WASHINGTON -- While major banks pride themselves on "financial innovation," they always function in a way that stays fundamentally the same: They hold on to people's money and invest it until it's needed by the customer. The nature of those investments -- from 30-year fixed-rate mortgages for qualified home buyers to exotic financial products -- has varied over the years, but banks, no matter how innovative, need capital to make it all happen.
Over the course of the past two years, everyday consumers have been moving that capital out of large financial institutions and into credit unions and community banks. In 2009, major banks controlled 45 percent of checking account business, according to Mike Moebs, an analyst whose firm, Moebs Services, has been gathering publicly available data on banks for 28 years. He estimates that by the middle of 2012 at the latest, the big banks' share of that market will have fallen to a third, representing a loss of millions of customers and billions of dollars.
Move Your Money, a movement that encourages consumers to cut ties with big banks, has picked up momentum as the Occupy Wall Street protests have spread nationwide, channelling citizen unrest and garnering media attention. In the past month, more than 650,000 new accounts have been opened at credit unions alone, according to the Credit Union National Association, a trade group representing credit unions. That compares to 600,000 new accounts in all of 2010.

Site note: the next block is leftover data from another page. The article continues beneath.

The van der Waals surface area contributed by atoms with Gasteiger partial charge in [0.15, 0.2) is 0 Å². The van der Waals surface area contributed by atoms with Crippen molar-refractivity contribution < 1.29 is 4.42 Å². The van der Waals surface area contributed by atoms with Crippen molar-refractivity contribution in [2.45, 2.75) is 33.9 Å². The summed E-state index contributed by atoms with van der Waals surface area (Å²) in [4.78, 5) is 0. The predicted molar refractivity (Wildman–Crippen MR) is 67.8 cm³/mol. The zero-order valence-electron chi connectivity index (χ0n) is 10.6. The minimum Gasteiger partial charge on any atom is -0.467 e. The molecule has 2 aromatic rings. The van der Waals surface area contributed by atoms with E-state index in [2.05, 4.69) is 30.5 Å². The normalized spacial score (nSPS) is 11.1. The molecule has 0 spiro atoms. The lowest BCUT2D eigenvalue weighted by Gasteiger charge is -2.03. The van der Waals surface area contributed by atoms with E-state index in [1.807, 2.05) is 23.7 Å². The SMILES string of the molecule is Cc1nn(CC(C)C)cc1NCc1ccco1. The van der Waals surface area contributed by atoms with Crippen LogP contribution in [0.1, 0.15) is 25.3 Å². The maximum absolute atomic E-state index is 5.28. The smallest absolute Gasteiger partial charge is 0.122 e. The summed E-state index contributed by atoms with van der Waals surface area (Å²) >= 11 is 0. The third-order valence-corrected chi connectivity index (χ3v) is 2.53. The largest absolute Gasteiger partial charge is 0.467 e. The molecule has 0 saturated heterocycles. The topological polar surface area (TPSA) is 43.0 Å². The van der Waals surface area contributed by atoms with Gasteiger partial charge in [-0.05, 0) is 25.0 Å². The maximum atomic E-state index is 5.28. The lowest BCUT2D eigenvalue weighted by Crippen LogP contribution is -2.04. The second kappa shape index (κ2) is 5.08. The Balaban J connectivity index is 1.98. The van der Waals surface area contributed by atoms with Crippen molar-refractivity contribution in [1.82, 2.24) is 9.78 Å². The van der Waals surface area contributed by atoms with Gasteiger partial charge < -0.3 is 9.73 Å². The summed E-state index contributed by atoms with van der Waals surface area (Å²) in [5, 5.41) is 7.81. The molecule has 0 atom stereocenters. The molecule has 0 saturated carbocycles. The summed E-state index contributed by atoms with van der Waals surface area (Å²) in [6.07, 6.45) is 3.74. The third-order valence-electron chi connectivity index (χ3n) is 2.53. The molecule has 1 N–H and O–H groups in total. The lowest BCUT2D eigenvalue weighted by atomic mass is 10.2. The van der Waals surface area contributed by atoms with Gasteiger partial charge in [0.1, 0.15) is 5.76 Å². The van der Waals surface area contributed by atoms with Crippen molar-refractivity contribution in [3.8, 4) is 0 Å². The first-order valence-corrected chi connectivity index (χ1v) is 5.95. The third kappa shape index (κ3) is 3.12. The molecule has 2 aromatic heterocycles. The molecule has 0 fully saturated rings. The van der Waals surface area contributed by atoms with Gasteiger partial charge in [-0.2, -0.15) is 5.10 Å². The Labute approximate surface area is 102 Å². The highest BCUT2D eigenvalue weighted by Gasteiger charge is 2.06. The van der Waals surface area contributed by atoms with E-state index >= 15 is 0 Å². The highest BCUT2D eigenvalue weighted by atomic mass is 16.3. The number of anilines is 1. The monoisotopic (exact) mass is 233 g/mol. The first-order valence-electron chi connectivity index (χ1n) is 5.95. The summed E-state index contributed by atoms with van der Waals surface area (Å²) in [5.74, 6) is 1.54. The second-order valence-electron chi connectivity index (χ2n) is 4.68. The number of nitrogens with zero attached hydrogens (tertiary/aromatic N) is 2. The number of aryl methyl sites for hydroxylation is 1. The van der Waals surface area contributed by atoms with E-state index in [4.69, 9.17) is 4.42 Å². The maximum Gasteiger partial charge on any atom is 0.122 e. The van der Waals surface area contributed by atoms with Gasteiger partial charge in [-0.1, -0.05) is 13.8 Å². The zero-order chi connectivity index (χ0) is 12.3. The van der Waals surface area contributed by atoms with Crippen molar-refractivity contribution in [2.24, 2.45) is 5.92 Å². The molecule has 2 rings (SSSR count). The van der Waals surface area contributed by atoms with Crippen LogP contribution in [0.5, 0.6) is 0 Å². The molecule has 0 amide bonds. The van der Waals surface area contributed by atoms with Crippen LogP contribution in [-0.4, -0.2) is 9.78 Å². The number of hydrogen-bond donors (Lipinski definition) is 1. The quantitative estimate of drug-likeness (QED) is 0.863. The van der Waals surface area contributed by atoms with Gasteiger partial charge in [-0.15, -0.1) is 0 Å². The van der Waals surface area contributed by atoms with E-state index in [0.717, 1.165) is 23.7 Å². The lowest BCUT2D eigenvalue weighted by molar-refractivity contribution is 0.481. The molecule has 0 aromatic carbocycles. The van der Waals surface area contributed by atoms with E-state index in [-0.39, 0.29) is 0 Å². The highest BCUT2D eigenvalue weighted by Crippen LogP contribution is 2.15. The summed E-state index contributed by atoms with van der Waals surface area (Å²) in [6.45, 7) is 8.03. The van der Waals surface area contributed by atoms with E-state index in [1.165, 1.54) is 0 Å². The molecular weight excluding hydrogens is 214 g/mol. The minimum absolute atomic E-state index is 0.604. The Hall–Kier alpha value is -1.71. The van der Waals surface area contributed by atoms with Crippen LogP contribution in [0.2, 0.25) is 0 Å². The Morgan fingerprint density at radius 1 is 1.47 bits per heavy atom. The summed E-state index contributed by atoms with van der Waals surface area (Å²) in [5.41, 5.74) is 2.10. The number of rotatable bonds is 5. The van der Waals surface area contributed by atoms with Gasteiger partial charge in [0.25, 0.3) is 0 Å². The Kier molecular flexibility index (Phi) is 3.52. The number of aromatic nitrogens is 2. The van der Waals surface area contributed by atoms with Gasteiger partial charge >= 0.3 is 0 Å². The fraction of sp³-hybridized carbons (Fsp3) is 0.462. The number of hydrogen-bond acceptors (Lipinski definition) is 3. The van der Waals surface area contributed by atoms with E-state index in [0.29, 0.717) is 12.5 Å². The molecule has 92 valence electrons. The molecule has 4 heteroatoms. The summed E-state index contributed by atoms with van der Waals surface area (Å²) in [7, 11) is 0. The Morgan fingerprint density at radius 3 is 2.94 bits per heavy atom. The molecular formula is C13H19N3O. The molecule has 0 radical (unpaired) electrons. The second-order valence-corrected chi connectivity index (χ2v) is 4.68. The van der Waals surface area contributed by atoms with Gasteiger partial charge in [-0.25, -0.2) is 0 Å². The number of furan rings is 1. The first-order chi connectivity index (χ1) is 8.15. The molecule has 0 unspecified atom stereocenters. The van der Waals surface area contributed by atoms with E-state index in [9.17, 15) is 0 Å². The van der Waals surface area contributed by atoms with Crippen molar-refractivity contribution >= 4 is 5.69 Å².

New Bottom Line, a coalition of anti-foreclosure activists, religious organizations and small businesses, has renewed its push on the Move Your Money theme over the past week. The group says it has overseen the transfer of over $5 million in deposits from big banks including Bank of America, Chase and Wells Fargo to credit unions since Monday.
HelloWallet.com has helped create a list of reliable credit unions and community banks. To find one in your area, type in your zip code here.
Meanwhile, Los Angeles art gallery owner Kristen Christian has organized a nationwide event for Saturday, Nov. 5, dubbed Bank Transfer Day, calling on consumers to move their money from big banks to smaller institutions. The event has attracted a tremendous amount of support online, with credit unions vowing to stay open and do whatever they can to make it easy for customers to switch.